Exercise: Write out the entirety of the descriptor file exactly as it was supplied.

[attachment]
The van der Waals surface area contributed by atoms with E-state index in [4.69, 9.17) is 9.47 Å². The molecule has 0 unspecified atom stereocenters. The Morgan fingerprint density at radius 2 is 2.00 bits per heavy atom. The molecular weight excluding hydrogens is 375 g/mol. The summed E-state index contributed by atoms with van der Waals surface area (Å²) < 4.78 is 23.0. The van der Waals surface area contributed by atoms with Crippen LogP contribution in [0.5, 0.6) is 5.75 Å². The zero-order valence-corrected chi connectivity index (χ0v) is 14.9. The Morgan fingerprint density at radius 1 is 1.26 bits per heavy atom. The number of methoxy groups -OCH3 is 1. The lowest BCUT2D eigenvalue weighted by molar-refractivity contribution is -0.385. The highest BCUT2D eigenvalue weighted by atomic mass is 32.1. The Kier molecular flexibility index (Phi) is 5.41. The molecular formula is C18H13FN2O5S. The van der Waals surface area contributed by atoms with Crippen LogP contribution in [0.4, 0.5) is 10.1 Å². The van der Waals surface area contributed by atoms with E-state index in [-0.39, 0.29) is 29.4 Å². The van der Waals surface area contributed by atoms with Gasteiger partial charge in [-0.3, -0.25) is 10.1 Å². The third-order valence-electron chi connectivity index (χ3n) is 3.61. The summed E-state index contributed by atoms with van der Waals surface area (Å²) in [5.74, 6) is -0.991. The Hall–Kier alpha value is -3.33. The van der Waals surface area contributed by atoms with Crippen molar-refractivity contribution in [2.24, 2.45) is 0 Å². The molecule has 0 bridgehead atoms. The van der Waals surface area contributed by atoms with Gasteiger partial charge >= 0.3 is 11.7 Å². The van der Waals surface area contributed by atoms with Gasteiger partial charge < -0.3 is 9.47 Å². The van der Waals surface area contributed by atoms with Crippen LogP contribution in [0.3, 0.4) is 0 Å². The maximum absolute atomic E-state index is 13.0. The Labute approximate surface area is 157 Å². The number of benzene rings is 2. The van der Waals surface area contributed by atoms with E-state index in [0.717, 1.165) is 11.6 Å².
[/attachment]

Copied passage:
The van der Waals surface area contributed by atoms with E-state index in [4.69, 9.17) is 9.47 Å². The molecule has 0 unspecified atom stereocenters. The Morgan fingerprint density at radius 2 is 2.00 bits per heavy atom. The molecular weight excluding hydrogens is 375 g/mol. The summed E-state index contributed by atoms with van der Waals surface area (Å²) < 4.78 is 23.0. The van der Waals surface area contributed by atoms with Crippen LogP contribution in [0.5, 0.6) is 5.75 Å². The zero-order valence-corrected chi connectivity index (χ0v) is 14.9. The Morgan fingerprint density at radius 1 is 1.26 bits per heavy atom. The number of methoxy groups -OCH3 is 1. The lowest BCUT2D eigenvalue weighted by molar-refractivity contribution is -0.385. The highest BCUT2D eigenvalue weighted by atomic mass is 32.1. The Kier molecular flexibility index (Phi) is 5.41. The molecular formula is C18H13FN2O5S. The van der Waals surface area contributed by atoms with Crippen LogP contribution in [0.4, 0.5) is 10.1 Å². The van der Waals surface area contributed by atoms with E-state index in [-0.39, 0.29) is 29.4 Å². The van der Waals surface area contributed by atoms with Gasteiger partial charge in [-0.3, -0.25) is 10.1 Å². The third-order valence-electron chi connectivity index (χ3n) is 3.61. The summed E-state index contributed by atoms with van der Waals surface area (Å²) in [5.74, 6) is -0.991. The Hall–Kier alpha value is -3.33. The van der Waals surface area contributed by atoms with Crippen molar-refractivity contribution in [2.24, 2.45) is 0 Å². The molecule has 0 bridgehead atoms. The van der Waals surface area contributed by atoms with Gasteiger partial charge >= 0.3 is 11.7 Å². The van der Waals surface area contributed by atoms with Gasteiger partial charge < -0.3 is 9.47 Å². The van der Waals surface area contributed by atoms with Crippen LogP contribution in [0.3, 0.4) is 0 Å². The maximum absolute atomic E-state index is 13.0. The Labute approximate surface area is 157 Å². The number of benzene rings is 2. The van der Waals surface area contributed by atoms with E-state index in [0.717, 1.165) is 11.6 Å².